Five thoughts after first listen: Usher x Zaytoven – ‘A’

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Five thoughts after first listen – Usher x Zaytoven – ‘A’

Turbulent. The one word that encapsulates R&B superstar Usher Raymond’s trajectory over the last few eras in music. After catapulting to commercial heights with the electro-pop driven hit ‘OMG’, the singer struggled to maintain relevance and arguably inherited an angered and confused facet of his fan base who were used to Usher’s passionate soundscapes and soulful runs.

Arguably, the act found traction in places with singles such as ‘Climax’ (Billboard Top 20) and ‘Good Kisser’, however, consistency has been noticeably missing from Usher’s career, which leads us to where we are today. ‘A’, the entertainer’s ninth studio album and first collaborative effort sees super producer Zaytoven step into the arena, but can he aide in reviving Usher’s career?

LØST CULTURE presents five initial thoughts on the joint LP.

1)  Usher is struggling to communicate with younger millennial’s and Gen Z-ers

The Future collaboration on track one, the cliche Birthday anthem, Usher Raymond is clearly trying to engage with the younger crowd to heighten his relevancy and sales in the streaming era. The awkwardness of it all manifests further in some of the lines throughout.

Blow that bag for your birthday
Spend a band if you worth it”

He spits on ‘Birthday’. This served as an early indicator that the Usher on this track isn’t the Usher that listeners are historically used to. His lyrics are stripped back in order to encapsulate an audience. Using slurred like bars and ad-libs in abundance. You can’t blame a guy for trying eh?

2)  Zaytoven is diverse as a producer

This one was a surprise take away, but a valid one nonetheless. Zaytoven has really expanded on his offer over the years, and it’s incredible to see a producer grow in front of our eyes. What the hit-maker strips back the 808-bass heavy soundscapes that we’re used to, and fundamentally take a back-seat allowing Mr Raymond to vocalise his way through the ‘A’. Luckily for Usher, this, in places, makes up for the lyrical chaos and demonstrates that he still has it vocally. In fact, if Usher debuted now, as a completely new act with ‘A’ as his introduction to the world, he’d dominate the trap space because he doesn’t need to auto-tune and sounds crystal clear alongside Zaytoven’s studio works.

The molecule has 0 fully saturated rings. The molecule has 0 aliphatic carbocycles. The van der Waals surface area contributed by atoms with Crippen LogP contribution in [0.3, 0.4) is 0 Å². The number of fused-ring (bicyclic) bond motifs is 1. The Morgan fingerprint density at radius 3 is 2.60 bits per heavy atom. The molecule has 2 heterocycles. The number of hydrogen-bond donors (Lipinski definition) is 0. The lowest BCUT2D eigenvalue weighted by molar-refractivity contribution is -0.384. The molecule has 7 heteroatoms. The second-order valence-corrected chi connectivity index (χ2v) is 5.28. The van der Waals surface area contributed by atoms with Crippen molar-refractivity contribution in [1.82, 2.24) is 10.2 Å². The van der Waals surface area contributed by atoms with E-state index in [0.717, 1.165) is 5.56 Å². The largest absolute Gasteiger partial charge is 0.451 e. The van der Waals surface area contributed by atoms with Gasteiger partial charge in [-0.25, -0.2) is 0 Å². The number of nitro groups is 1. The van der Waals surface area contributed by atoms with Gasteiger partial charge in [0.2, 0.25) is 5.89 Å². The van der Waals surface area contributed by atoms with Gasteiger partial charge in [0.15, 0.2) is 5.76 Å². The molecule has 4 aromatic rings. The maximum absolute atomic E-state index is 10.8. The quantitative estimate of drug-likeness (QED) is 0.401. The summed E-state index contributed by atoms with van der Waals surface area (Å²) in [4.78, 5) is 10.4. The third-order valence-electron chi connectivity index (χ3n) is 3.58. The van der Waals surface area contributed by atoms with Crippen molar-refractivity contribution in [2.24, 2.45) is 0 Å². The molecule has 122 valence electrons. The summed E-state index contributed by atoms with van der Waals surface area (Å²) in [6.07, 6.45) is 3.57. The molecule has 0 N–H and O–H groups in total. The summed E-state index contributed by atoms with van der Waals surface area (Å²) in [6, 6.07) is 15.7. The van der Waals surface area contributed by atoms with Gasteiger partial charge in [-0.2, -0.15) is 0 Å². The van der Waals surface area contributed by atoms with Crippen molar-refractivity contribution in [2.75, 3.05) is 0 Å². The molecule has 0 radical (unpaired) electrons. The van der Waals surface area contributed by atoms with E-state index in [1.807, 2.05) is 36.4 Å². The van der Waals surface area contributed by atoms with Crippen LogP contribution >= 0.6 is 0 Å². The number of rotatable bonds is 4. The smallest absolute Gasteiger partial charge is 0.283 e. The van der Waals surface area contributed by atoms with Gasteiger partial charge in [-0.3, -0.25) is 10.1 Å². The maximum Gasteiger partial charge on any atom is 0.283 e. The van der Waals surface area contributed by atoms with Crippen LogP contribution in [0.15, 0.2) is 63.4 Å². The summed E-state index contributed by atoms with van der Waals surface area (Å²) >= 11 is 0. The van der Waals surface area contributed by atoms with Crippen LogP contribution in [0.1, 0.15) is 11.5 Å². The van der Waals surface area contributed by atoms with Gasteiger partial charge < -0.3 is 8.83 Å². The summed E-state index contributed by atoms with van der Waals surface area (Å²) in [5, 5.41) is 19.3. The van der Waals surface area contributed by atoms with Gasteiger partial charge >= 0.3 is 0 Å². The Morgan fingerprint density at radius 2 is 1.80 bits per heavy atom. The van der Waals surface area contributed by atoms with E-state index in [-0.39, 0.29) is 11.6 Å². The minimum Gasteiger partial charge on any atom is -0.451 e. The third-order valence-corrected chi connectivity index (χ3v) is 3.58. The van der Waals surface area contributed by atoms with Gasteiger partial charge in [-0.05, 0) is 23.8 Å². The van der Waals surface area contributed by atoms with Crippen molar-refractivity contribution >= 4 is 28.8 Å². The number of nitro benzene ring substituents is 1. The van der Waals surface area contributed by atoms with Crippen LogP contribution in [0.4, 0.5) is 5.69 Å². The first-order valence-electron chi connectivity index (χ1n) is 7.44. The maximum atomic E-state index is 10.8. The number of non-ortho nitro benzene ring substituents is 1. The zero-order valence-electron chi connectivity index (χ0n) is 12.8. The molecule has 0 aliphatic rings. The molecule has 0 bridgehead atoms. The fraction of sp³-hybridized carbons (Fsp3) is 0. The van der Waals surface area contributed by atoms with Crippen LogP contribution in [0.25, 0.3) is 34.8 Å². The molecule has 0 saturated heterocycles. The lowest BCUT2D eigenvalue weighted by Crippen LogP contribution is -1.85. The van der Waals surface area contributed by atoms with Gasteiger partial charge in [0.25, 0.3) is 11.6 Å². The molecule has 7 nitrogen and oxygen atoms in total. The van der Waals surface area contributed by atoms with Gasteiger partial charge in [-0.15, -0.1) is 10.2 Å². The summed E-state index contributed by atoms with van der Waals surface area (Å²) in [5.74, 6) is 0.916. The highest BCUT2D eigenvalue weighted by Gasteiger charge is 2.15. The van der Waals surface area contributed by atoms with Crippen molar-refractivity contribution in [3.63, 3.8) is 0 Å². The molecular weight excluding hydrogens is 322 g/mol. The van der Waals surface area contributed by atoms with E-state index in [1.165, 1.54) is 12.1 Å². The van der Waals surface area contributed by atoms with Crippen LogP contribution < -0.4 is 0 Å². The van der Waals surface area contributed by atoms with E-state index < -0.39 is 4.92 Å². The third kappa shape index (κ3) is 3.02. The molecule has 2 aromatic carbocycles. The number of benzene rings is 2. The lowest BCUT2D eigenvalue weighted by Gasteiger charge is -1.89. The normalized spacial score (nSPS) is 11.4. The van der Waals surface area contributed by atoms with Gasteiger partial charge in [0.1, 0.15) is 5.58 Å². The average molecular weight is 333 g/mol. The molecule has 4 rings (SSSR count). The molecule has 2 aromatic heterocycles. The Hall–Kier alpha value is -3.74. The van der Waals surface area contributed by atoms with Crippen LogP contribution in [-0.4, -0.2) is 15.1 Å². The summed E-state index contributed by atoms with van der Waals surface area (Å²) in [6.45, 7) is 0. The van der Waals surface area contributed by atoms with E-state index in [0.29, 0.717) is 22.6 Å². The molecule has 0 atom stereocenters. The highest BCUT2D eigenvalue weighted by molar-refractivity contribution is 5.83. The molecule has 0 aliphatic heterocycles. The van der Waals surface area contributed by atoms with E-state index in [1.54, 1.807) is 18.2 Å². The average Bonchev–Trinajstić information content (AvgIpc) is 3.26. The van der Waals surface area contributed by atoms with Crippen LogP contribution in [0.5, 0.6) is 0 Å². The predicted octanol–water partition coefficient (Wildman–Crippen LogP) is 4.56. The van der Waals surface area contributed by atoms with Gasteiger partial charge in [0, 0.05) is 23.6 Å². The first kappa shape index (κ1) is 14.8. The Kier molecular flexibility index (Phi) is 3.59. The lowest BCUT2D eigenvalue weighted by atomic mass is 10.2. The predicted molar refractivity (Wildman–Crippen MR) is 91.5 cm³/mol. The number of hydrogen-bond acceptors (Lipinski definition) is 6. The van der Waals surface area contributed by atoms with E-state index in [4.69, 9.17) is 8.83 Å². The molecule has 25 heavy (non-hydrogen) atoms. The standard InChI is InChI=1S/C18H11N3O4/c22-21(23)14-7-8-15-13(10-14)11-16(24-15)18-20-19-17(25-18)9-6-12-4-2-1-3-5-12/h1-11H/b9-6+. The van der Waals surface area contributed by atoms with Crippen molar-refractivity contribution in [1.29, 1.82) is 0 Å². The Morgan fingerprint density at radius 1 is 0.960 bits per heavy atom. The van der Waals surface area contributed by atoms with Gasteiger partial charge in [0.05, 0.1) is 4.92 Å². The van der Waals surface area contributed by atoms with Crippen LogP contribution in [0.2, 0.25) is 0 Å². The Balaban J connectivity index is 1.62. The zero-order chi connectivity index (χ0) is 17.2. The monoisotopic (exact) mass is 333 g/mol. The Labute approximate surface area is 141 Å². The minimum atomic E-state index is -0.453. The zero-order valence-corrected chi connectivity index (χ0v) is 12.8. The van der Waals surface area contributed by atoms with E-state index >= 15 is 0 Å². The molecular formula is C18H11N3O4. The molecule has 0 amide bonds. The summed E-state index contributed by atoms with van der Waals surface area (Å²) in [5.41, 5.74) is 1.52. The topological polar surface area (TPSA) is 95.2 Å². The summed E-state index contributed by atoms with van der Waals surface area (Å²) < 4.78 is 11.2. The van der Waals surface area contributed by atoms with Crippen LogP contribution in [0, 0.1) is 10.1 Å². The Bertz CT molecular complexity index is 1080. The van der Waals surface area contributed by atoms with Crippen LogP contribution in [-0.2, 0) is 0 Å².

3)  It’s not all cringe-worthy

Usher and Zaytoven can work in places. Records such as ‘You Decide’ show evolution and creative expansion as an artist, but lineage to the vocalist’s foundations in R&B. The difference with ‘You Decide’ and other numbers (‘Stay at home’) is that it feels as though Usher is chasing the likes of Chris Brown, however fundamentally, he is best when he’s relaxed, which definitely comes through on the aforementioned album cut. In fact, the singer seems confident and passionate on the track also.

4)  Usher takes from Trap pioneers to help guide ‘A’

Multiple flows were used as a referencing tool for Usher throughout set. For example on ‘Gift shop’, the projects closer, The essence of Thugger (Young Thug) in the crooner came out to play. Not that there’s anything wrong with flow biting, but when it’s that evident, it again points to the fact that Usher is chasing. The thing is, once you chase trends in order to target specific demographics and not because it’s true to your sound, you’ll always be behind and in search of a larger part of that market.

5)  Ironically, the set isn’t as bad as anticipated

On paper, Usher and Zaytoven pairing looks like a disaster. But in places, it’s evident that both parties tried. Zaytoven clearly crafted bespoke productions and Usher didn’t hold back vocally. Now, it’s clear to emphasise that like Usher’s placing in music right now, this was inconsistent. Both parties revert back to the lazy, sub-par standard.

However, because of the highlights, the listener should arrive at the finish-line avoiding complete disappointment. The approach going into this set though isn’t expecting a fully fledged comeback from Usher Raymond, it’s having an open mind for artistic “experimentation” even if in Usher’s case, it’s largely a desperate cry to remain relevant.

Stream ‘A’ on all streaming platforms by clicking here.

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L Ø S T C U L T U R E.

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